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What is Paganism?

Sometimes that is difficult to define. Modern Paganism probably embraces the most diverse sets of spiritual belief systems and practices in existence today. Paganism is not a traditional “religion” because it does not have any official doctrine. It does, however, have some common characteristics spanning a great variety of traditions. One of the common beliefs is the Divine Presence in nature and the reverence of the natural order in life. Spiritual growth results from observing the cycles of the Earth, the cycles of each season.

Paganism has probably been around in one form or another since the Stone Age. But the word itself derives from the old Latin term paganus, which means “country dweller.” Peasants and commoners were usually the last to convert to Christianity, so when Christianity became the dominant religion of Western Europe, people who still practiced the old religions were commonly referred to as Pagans. And that is where Paganism finds its deepest roots, as those who lived in non-urban areas were more in touch with Mother Earth. Most Pagans feel a deep connection with all things in Nature, and most eschew going into a specific building for worship. They find a closer connection to the Divine in natural settings such as oak groves or by rivers.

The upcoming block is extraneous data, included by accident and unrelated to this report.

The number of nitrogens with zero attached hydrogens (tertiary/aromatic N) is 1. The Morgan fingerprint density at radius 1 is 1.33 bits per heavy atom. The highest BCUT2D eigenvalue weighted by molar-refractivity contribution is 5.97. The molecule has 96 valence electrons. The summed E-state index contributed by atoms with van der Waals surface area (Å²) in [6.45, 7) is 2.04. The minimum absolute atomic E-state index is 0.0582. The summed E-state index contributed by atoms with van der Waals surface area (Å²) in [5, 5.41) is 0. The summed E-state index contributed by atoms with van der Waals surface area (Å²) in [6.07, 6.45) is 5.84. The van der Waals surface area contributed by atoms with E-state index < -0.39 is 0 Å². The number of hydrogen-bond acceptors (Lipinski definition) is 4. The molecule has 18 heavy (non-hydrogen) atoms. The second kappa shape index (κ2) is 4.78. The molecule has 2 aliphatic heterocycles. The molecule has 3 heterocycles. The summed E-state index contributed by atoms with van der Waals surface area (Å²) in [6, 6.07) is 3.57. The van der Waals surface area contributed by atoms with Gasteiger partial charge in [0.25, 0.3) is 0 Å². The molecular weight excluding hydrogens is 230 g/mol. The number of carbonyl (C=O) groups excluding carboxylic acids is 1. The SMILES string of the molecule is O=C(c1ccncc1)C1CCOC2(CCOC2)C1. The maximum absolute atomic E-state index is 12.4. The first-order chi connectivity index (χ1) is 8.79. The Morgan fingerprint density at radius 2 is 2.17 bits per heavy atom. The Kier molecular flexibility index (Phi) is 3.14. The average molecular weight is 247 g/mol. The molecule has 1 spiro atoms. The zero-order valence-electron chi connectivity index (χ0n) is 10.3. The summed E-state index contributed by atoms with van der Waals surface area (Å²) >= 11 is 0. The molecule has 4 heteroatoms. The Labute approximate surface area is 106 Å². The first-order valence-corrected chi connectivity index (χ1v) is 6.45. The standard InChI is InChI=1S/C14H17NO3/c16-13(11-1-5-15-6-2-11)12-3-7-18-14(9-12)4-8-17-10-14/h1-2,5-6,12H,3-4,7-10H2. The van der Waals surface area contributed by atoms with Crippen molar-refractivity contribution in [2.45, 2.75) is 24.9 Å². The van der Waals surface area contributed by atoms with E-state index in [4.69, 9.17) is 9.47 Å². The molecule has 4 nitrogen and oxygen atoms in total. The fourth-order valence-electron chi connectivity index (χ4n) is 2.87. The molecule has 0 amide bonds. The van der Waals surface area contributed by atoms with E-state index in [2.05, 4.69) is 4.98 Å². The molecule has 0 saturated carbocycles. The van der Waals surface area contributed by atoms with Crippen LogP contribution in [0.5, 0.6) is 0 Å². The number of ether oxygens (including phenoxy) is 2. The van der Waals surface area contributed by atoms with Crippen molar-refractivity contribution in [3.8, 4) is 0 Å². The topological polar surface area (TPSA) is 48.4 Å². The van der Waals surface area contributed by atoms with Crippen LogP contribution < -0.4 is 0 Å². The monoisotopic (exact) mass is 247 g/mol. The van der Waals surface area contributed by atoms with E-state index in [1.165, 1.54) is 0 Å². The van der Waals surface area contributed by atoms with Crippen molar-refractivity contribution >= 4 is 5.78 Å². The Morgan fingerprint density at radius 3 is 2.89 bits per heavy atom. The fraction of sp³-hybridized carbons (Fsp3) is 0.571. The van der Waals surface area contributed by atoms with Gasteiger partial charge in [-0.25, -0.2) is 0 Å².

Unfortunately, some more restrictive modern religions consider Pagans to be non-believers, or they erroneously think that Pagans worship trees instead of God. The perception is that if you are not following that same “one true path” as defined by that other religion, then you are surely doomed for eternity because you are obviously being led astray by Satan. Well, being Pagan doesn’t necessarily mean that you don’t believe in a divine being (whatever you chose to call Him/Her/It), but rather that you revere the divine energy that is held within every rock, every river, every tree in the forest, every animal, and every other Human, because all these things were made by the Creator.

Modern Paganism rarely conforms to one model, and thus results the great diversity. Many Pagans believe in Reincarnation, but some don’t. Druids are Pagans. Practitioners of Wicca usually consider themselves to be Pagan. You also get followers of belief systems based in Native American spirituality that can be categorized as Pagans as well. Some ecologists call themselves Pagan. Some Pagan practices have their roots in ancient Celtic, Norse, or Egyptian beliefs, and those rituals are being revived today. Some Pagans celebrate certain festivals such as the Solstices and the Equinoxes, and still other Pagans don’t follow any particular practices or rituals at all. Some Pagans believe in a Supreme Being while others are polytheistic, honoring various different gods or goddesses for different aspects of the natural world.

Modern Pagans are people who have made a conscious choice to follow a path of individual spiritual growth that is in harmony with the Earth that gives us life, a path which also encourages social and environmental responsibility. Each individual has the right to worship in their own way. Pagans believe in the sacredness of all things, revering and respecting all life. There really is not one “right way” to be a Pagan; all the ways are the right way.

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